Friday, 29 November 2013

Friday Thing: Random Jon Poole - What's The Ugliest Part Of Your Body?

While not consciously inspired by the Monty Python reunion, this week's Thing is nonetheless something completely different. 

I became aware of Jon Poole through his bass playing with the Wildhearts/Ginger, and subsequently heard of the mythical album of Zappa covers he recorded on a 4-track cassette machine in the mid-nineties. Being a Zappa fan, it piqued my interest a lot and upon tweeting Jon about its availability was informed it was long out of print. 

Enter the Internet. The album has now been uploaded to my favourite music depository Bandcamp and can be downloaded for £5.


The album covers a good cross section of Zappa material from 1965-69, and captures the distinctive sound of that era using (besides guitars and Jon's voice) a Yamaha DX7 synth and Alesis HR-16 drum machine.

In the liner notes of the original album I'm informed Jon says the HR-16 is

"a primitive thing with the brain of a toaster. One song can take up the entire memory if it has a lot of different drum patterns - and we're talking Zappa here. Besides this, every so often you have to dismantle the machine and clean out the innards if you want the buttons to work."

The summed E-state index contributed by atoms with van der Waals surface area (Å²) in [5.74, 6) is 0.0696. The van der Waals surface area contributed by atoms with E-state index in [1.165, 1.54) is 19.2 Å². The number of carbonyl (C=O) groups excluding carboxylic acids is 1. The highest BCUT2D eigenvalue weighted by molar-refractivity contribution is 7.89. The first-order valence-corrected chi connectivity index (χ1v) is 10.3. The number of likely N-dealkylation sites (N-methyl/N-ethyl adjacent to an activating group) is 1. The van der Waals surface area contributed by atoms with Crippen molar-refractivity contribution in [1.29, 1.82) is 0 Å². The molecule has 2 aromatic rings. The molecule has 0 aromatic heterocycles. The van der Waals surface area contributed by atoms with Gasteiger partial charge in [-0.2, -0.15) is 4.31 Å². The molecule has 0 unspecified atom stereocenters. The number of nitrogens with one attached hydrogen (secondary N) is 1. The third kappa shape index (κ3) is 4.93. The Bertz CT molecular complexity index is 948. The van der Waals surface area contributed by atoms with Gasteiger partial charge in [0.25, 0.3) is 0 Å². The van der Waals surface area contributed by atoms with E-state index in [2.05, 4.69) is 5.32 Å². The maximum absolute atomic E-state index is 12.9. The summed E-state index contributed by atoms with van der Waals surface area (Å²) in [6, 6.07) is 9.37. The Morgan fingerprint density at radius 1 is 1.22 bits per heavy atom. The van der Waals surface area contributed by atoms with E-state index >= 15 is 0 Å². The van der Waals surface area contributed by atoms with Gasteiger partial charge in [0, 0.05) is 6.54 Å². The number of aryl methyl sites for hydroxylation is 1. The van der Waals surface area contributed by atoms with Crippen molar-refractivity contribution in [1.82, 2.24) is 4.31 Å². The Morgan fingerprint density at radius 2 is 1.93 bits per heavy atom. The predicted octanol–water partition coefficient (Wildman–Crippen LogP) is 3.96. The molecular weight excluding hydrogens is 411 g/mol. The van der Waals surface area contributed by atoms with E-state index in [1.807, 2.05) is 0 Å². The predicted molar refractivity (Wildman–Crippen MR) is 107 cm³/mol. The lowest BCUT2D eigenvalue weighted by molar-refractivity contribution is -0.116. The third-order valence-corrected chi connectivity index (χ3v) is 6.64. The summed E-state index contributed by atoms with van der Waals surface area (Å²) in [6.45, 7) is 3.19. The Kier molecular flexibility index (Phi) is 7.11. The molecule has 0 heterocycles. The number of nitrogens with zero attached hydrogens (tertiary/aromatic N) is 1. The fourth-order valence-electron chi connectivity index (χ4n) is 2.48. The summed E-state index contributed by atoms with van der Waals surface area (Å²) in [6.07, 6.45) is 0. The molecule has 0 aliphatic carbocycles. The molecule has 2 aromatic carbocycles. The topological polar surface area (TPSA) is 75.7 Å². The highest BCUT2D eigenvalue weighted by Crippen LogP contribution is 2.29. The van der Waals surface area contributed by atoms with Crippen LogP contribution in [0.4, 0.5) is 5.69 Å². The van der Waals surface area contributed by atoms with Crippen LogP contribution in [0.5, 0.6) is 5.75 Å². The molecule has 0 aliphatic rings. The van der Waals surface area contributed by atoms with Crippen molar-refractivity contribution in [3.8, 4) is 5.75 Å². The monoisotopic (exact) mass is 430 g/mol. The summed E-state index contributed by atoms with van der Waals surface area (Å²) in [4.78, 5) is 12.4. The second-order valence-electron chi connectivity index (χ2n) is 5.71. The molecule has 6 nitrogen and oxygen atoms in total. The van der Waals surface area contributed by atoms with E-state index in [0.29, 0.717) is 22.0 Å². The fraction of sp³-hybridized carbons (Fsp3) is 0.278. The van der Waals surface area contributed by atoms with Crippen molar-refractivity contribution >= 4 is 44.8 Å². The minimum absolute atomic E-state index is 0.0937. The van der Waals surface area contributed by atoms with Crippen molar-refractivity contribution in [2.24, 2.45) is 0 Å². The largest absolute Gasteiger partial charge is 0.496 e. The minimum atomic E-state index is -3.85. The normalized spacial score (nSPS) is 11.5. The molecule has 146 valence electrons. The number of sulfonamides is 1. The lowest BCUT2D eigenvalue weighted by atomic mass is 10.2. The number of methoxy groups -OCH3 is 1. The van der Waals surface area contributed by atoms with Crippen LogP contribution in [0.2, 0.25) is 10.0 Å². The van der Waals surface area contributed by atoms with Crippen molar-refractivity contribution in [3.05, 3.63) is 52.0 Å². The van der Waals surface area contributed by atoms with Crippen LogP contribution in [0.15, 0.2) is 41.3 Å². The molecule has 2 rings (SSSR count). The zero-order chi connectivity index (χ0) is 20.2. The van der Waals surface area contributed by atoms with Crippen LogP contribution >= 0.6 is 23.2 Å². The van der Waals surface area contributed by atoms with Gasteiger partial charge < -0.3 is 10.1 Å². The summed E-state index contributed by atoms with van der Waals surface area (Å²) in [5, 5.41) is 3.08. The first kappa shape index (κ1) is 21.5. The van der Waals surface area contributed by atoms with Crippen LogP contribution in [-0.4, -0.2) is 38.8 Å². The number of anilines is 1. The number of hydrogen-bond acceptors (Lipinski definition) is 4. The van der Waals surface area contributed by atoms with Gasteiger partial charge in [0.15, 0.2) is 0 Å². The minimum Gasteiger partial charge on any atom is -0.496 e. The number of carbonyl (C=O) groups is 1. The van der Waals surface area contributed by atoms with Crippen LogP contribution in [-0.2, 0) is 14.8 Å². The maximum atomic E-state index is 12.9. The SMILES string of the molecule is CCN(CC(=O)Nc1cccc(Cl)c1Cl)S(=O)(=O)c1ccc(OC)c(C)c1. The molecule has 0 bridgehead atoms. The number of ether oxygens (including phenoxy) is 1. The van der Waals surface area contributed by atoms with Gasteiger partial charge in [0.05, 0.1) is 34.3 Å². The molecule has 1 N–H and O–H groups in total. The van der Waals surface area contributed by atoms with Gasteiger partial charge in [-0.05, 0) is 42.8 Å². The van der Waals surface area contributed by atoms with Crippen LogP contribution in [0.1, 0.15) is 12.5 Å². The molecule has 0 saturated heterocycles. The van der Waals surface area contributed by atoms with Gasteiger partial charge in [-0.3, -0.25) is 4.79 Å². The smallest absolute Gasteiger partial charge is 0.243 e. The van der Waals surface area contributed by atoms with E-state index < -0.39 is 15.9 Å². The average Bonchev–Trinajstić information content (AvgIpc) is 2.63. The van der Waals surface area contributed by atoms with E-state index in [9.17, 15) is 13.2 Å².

Along with being limited to 4-track recording, this a good indication of what he was up against in terms of equipment, not to mention the music he was recording.

After I shared this album on reddit in the Zappa subreddit, one commenter, while expressing that he was impressed, said that the recordings are so close to exact transcriptions you might as well listen to the originals and "get almost the same exact experience". I don't necessarily agree. I mean, if I just wanted to hear the music then of course I'd listen to the originals. I already know everyone who played in a Zappa band was an incredible musician and I've always been in awe of the complexity of Zappa's music. One man recording these songs so proficiently on primitive equipment (even for 1994) then blows my mind and makes the experience of listening to this so much more incredible.

Of course, it probably helps to like Zappa in the first place.

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